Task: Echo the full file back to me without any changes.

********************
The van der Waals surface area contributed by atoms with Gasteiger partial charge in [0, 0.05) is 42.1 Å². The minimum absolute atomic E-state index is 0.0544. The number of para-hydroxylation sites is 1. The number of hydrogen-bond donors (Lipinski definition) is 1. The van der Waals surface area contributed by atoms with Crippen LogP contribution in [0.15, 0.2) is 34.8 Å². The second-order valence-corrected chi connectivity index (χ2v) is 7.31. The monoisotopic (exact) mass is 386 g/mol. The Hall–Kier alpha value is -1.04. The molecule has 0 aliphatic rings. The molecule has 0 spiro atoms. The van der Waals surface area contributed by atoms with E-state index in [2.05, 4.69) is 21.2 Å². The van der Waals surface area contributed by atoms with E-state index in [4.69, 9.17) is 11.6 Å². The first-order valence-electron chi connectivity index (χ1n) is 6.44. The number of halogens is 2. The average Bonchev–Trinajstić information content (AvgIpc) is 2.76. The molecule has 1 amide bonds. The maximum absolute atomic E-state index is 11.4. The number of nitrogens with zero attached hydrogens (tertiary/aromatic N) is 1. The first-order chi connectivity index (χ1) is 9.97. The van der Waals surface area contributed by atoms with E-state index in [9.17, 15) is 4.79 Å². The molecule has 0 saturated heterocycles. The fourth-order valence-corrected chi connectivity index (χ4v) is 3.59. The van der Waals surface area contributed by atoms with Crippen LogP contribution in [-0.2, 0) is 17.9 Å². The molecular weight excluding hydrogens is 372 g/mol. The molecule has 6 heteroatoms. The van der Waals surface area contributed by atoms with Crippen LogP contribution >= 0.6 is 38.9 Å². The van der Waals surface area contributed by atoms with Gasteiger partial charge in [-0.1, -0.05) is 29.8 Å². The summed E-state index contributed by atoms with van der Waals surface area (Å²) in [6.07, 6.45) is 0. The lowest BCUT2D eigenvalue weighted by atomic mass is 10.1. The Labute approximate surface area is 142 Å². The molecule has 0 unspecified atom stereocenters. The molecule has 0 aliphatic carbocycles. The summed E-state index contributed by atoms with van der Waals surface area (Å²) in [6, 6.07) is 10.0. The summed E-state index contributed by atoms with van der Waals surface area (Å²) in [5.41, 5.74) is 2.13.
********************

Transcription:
The van der Waals surface area contributed by atoms with Gasteiger partial charge in [0, 0.05) is 42.1 Å². The minimum absolute atomic E-state index is 0.0544. The number of para-hydroxylation sites is 1. The number of hydrogen-bond donors (Lipinski definition) is 1. The van der Waals surface area contributed by atoms with Crippen LogP contribution in [0.15, 0.2) is 34.8 Å². The second-order valence-corrected chi connectivity index (χ2v) is 7.31. The monoisotopic (exact) mass is 386 g/mol. The Hall–Kier alpha value is -1.04. The molecule has 0 aliphatic rings. The molecule has 0 spiro atoms. The van der Waals surface area contributed by atoms with E-state index in [2.05, 4.69) is 21.2 Å². The van der Waals surface area contributed by atoms with E-state index in [4.69, 9.17) is 11.6 Å². The first-order valence-electron chi connectivity index (χ1n) is 6.44. The number of halogens is 2. The average Bonchev–Trinajstić information content (AvgIpc) is 2.76. The molecule has 1 amide bonds. The maximum absolute atomic E-state index is 11.4. The number of nitrogens with zero attached hydrogens (tertiary/aromatic N) is 1. The first-order chi connectivity index (χ1) is 9.97. The van der Waals surface area contributed by atoms with E-state index in [9.17, 15) is 4.79 Å². The molecule has 0 saturated heterocycles. The fourth-order valence-corrected chi connectivity index (χ4v) is 3.59. The van der Waals surface area contributed by atoms with Crippen LogP contribution in [-0.2, 0) is 17.9 Å². The molecular weight excluding hydrogens is 372 g/mol. The molecule has 6 heteroatoms. The van der Waals surface area contributed by atoms with Crippen LogP contribution >= 0.6 is 38.9 Å². The van der Waals surface area contributed by atoms with Gasteiger partial charge in [-0.1, -0.05) is 29.8 Å². The summed E-state index contributed by atoms with van der Waals surface area (Å²) in [6.07, 6.45) is 0. The lowest BCUT2D eigenvalue weighted by atomic mass is 10.1. The Labute approximate surface area is 142 Å². The molecule has 0 unspecified atom stereocenters. The molecule has 0 aliphatic carbocycles. The summed E-state index contributed by atoms with van der Waals surface area (Å²) in [6, 6.07) is 10.0. The summed E-state index contributed by atoms with van der Waals surface area (Å²) in [5.41, 5.74) is 2.13.